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Web Page Interactive Button

The purpose of this article is to continue building our knowledge from where we left off by adding some visible interaction. We will learn how to divide the code languages more, and get to do some more advanced JavaScript.

Where we left off

When we left off last time, we had the code as seen below in our index.html file, and we were able to click the Go Live button to make live changes. Let us start by going live again, so that we may see changes as they happen.

1<!DOCTYPE html>
3  <head>
4    <title>My first page</title>
5    <style>
6      body,
7      body * {
8        margin: 0px;
9      }
10      div {
11        background-color: black;
12        color: white;
13      }
14      ul {
15        background-color: purple;
16        color: yellow;
17      }
18      h1 {
19        color: lightgreen;
20      }
21      h2 {
22        border-color: red;
23        border-style: solid;
24        border-width: 3px;
25      }
26    </style>
27    <script>
28      console.log('abc')
29    </script>
30  </head>
31  <body>
32    <div>
33      <h1>My first Title</h1>
34      <p>My first random paragraph</p>
35    </div>
36    <div>
37      <h2>Bullet List Header</h2>
38      <ul>
39        <li>First</li>
40        <li>Second</li>TYPE
41          <li>Indent One</li>
42          <li>Indent Two</li>
43        </ol>
44      </ul>
45    </div>
46  </body>

Quick Tip - Automatic Formatting

If you are getting tired of manually adding spaces in right now, you can add the Visual Studio Code Extension Prettier-Standard - JavaScript Formatter by numso to match my styling when you save the file. After searching and installing (remember, to bring up extensions is the stack of boxes icon), you may right click and Click Format Document With, then select Prettier-Standard - Javascript formatter. Next, from the menu, do File->Preferences->Settings or the shortcut Ctrl+,. Search for format, and change the Editor: Default Formatter (if you want all files formatted the same way right now) as well as checking Editor: Format on Save.

Extension Found and Format Document With from Menu
Select Configure Default Formatter
Select Prettier-Standard
File Settings Preferences
Formatting Settings

Separating our CSS

As we have seen, our style tag can start to take up a lot of space, and so having it in another file is useful. To do so, we will create new file called main.css, and copy the contents of the style tag into it, then remove the style tag and replace it with <link rel="stylesheet" href="main.css" /> Javascript Our head tag should now look like the following.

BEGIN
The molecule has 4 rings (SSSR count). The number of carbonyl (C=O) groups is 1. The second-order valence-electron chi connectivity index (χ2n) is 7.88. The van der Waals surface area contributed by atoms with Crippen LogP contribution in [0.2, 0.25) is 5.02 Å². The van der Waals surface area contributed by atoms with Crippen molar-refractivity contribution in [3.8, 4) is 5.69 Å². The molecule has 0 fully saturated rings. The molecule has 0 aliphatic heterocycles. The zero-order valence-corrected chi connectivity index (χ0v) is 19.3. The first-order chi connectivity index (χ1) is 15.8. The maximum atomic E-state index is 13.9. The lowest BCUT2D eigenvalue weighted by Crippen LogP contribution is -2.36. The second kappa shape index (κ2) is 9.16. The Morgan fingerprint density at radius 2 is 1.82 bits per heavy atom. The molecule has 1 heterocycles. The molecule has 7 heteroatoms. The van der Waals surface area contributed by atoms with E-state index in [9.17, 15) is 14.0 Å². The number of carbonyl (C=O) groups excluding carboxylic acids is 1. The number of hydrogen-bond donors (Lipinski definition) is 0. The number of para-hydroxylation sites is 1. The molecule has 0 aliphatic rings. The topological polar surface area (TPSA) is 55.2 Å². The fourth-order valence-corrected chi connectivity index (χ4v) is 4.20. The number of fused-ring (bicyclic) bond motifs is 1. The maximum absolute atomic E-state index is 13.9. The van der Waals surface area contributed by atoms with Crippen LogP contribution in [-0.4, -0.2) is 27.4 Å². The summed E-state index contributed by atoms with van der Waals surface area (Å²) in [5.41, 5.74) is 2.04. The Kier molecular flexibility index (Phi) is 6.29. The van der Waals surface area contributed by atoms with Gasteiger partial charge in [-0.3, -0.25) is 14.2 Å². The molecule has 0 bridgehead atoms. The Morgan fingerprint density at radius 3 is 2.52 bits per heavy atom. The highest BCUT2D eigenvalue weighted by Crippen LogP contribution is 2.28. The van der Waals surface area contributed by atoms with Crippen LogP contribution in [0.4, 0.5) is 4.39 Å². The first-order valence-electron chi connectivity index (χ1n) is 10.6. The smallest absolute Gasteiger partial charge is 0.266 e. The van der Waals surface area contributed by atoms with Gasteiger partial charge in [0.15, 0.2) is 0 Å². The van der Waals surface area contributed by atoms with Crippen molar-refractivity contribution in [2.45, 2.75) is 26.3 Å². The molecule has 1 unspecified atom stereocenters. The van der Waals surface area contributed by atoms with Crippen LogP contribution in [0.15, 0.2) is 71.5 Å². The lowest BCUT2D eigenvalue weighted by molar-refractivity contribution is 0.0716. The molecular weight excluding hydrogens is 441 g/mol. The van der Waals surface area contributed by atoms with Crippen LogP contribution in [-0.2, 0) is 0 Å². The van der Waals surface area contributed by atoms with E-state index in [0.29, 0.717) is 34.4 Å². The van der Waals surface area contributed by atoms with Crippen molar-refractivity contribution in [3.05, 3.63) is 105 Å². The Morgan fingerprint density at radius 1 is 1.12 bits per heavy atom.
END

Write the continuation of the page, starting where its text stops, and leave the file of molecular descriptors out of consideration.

2  <title>My first page</title>
3  <link rel="stylesheet" href="main.css" />
4  <script type="text/javascript">
5    console.log('abc')
6  </script>

We should also have a file called main.css that has the following content.

2body * {
3  margin: 0px;
5div {
6  background-color: black;
7  color: white;
9ul {
10  background-color: purple;
11  color: yellow;
13h1 {
14  color: lightgreen;
16h2 {
17  border-color: red;
18  border-style: solid;
19  border-width: 3px;

Our page should look identical to what it did before.

Adding a Button

We will now add a button to the page, at the bottom right before the closing </body> tag.

1<button type="button">This Button Has Not Been Clicked</button>

Some New HTML Tag Information


At this point, the button will not do anything but be on the page, and you may be wondering about some of the tag's looking a bit different. In the link and button tags, rather than simply have the tag name, we have started to introduce attributes. Each attribute works with a tag for enhancing its use or providing extra information, and can have different values. An attribute must be in the opening tag, and is usually of the form attribute_name="attribute_value. To find out more details about any tags and attributes earlier than this series teaches you may check the w3 Schools HTML Reference, the Mozilla Developer Documents or the w3 specifications.

1<!-- The rel attribute tells the browser the relationship of what we are linking to, while the href attribute tells where it is in relation to the page -->
2<link rel="stylesheet" href="main.css" />
4<!-- The type attribute used here is used to specify what type of button this is - it can be a "button", "reset" or "submit" type with the last two types being used for forms -->
5<button type="button">This Button Has Not Been Clicked</button>

Self Closing Tags and Comments

You may also be wondering why the link tag is ending with /> and does not seem to have a closing tag. This is because it is a tag without any text content, so we can combine both the start and end and let the browser know by doing the /> at the end. As such, it is known as a self-closing tag.

You may notice in the code snippet above that there is something that looks like the tags we have used, but clearly is not adding functionality but instead explaining something. This is called a comment, and is used to help navigate code or explain something to others including your future self. In HTML, this is done through a special tag that starts with <-- and ends with -->. In Visual Studio Code you may use the shortcut Ctrl+/ to comment almost anything.